Parameters that influence the process

In addition, there are also a number of other aspects that should also be considered or can play a significant role in the process. For example, it is important that the apparatus is shock pressure resistant and that certified safety concepts are applied. Processes should take place in a way that is both reproducible and automated, and set-up times should be kept short.

Special containment rules apply in the case of highly active substances, in addition to which comprehensive cleaning concepts from WIP to CIP need to be incorporated. It goes without saying that an in-line quality control system, for example an integrated PAT system, and compliance with pharmaceutical standards in accordance with GAMP 5 should be basic requirements.

Further parameters that influence the process include e.g. the inlet-air temperature. The higher this temperature, the finer the granulate will be. If this temperature is reduced, then the process will yield a coarser granulate at the same spraying rate. Increased humidity of the air will also produce a coarser granulate, but the resulting drying times are longer.

The position of the nozzle also plays a decisive role. In the top-spray method, the optimum nozzle height should cover the surface of the bed. If the nozzle is too close to the fluidized-bed, the bed will still be fully wetted, but this will result in a coarser granulate. If the position is too high, the binding agent will dry before it reaches the powder particles (spray drying effect) and finer agglomerates will be produced as a result.

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In addition, it is a standard rule that the higher the atomization air pressure, the finer the droplet size. The same applies to the nozzle size: the larger the nozzle size, the larger the droplets (at the same pressure).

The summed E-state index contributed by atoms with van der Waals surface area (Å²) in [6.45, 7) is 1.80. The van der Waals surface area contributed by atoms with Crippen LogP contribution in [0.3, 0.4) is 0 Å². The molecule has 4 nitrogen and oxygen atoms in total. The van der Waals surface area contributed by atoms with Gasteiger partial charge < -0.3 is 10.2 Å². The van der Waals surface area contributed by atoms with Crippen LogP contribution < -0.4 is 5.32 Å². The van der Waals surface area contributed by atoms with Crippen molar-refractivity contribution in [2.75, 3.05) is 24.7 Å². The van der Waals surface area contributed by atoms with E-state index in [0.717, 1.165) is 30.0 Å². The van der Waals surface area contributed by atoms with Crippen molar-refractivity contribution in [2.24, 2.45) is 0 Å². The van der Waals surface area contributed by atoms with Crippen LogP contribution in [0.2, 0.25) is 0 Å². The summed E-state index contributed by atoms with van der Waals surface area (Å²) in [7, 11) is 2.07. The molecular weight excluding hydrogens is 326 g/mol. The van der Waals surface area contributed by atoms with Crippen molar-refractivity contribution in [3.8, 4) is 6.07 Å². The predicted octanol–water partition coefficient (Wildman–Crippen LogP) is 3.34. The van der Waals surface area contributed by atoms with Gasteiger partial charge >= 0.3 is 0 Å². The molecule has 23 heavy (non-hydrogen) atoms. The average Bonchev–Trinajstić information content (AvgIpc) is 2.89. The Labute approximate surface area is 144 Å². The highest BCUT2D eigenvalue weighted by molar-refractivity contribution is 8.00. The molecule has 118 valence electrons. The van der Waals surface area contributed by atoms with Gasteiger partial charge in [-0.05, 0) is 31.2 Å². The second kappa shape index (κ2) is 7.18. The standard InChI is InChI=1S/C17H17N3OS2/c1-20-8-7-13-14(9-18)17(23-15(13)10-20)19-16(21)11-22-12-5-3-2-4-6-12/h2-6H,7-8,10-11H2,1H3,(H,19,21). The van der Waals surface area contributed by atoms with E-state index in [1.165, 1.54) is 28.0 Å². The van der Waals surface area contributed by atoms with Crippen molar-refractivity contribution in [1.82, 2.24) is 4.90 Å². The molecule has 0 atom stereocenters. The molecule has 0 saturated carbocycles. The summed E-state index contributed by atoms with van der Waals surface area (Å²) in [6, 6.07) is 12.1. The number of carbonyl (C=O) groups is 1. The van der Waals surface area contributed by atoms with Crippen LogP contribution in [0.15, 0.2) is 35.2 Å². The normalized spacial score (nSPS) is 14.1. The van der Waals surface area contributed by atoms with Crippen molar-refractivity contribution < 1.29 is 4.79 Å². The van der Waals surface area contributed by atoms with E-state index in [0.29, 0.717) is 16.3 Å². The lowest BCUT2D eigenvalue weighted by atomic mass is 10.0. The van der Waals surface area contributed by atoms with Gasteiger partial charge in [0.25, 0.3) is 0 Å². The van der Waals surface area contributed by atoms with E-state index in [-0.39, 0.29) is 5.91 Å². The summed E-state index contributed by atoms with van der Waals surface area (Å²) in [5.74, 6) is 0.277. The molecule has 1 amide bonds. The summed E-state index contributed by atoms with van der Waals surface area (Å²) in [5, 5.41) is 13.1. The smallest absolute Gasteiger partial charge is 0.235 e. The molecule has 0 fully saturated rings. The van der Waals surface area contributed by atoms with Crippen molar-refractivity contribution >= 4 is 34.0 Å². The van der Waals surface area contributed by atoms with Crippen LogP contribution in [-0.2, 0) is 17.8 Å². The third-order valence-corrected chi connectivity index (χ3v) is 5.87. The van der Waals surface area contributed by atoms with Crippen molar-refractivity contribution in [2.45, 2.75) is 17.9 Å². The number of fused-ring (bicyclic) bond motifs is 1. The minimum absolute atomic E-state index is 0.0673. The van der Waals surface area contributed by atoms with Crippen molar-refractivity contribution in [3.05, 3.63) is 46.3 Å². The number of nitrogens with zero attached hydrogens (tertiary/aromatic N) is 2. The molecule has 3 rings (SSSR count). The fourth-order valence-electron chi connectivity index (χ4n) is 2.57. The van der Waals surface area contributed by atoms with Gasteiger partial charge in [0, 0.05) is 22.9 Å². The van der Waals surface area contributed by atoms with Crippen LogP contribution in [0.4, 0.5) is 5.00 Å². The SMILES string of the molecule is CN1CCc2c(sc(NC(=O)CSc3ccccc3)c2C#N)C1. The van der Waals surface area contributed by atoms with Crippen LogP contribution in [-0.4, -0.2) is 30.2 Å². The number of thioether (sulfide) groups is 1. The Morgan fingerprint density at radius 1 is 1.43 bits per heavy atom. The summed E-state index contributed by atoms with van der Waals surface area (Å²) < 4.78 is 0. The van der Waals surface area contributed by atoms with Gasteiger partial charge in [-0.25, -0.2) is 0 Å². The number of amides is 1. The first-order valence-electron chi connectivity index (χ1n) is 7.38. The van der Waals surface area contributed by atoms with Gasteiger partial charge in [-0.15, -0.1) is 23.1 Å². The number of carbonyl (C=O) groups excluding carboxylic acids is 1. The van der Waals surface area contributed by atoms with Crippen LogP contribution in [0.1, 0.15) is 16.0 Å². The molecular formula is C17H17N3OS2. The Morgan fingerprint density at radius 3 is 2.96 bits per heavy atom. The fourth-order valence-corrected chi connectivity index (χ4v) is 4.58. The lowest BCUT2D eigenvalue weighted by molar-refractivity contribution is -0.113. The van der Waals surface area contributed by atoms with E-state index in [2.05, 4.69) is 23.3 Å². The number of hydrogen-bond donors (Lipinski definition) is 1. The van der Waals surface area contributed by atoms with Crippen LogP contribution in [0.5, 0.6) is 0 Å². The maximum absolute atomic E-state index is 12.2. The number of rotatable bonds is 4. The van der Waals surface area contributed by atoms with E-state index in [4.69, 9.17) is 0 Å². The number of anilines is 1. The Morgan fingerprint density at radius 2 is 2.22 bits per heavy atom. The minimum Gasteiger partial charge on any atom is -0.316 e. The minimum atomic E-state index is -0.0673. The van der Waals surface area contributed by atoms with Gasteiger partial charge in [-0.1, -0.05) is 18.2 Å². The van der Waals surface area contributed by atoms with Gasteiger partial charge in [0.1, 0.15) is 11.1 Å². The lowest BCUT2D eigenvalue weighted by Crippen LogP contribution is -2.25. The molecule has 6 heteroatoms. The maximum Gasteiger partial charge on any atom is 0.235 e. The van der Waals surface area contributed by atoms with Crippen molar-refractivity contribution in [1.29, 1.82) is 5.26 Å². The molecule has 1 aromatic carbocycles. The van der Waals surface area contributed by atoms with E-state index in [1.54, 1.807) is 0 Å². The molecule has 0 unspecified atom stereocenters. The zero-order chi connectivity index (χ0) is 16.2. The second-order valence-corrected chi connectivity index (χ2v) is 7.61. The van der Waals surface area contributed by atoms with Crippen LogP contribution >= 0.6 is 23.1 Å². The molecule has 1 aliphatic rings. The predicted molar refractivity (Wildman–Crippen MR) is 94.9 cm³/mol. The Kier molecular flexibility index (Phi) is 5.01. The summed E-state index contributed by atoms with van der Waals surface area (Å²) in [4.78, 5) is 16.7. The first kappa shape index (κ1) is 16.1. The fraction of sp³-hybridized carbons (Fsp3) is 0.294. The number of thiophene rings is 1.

Improving production safety and reliability

As this handful of key points already shows, a great deal of experience is required to keep all aspects of the fluidized-bed process perfectly balanced and ensure that the properties of the final product are optimized. As well as looking at technical safety and reliability, it is also vital that the process is safeguarded. Only if the airflow, feeding and emptying concepts, and the granulating process are all perfectly coordinated with each other it is possible to ensure that high yields, fast processes, and reproducible quality of the end products can be ensured. This is why Diosna offers a broad range of components all around the CAP fluidized-bed processor. These include granulation liquid containers, cleaning stations, screen mills, lifting columns, and vacuum conveyor systems. All components of the equipment can be integrated in the overall control system, which also plays an important role. Diosna develops the necessary hardware and software solutions for this in-house on the basis of recognized standard systems. The software used is compliant with the requirements of 21 CFR Part 11 and offers extensive options for batch data acquisition and documentation. This also includes the PAT technology. Last but not least, intuitive user guidance and a phase-based recipe creation system deliver safe and reliable operation of the system – keeping every aspect of the entire fluidized-bed process in perfect balance.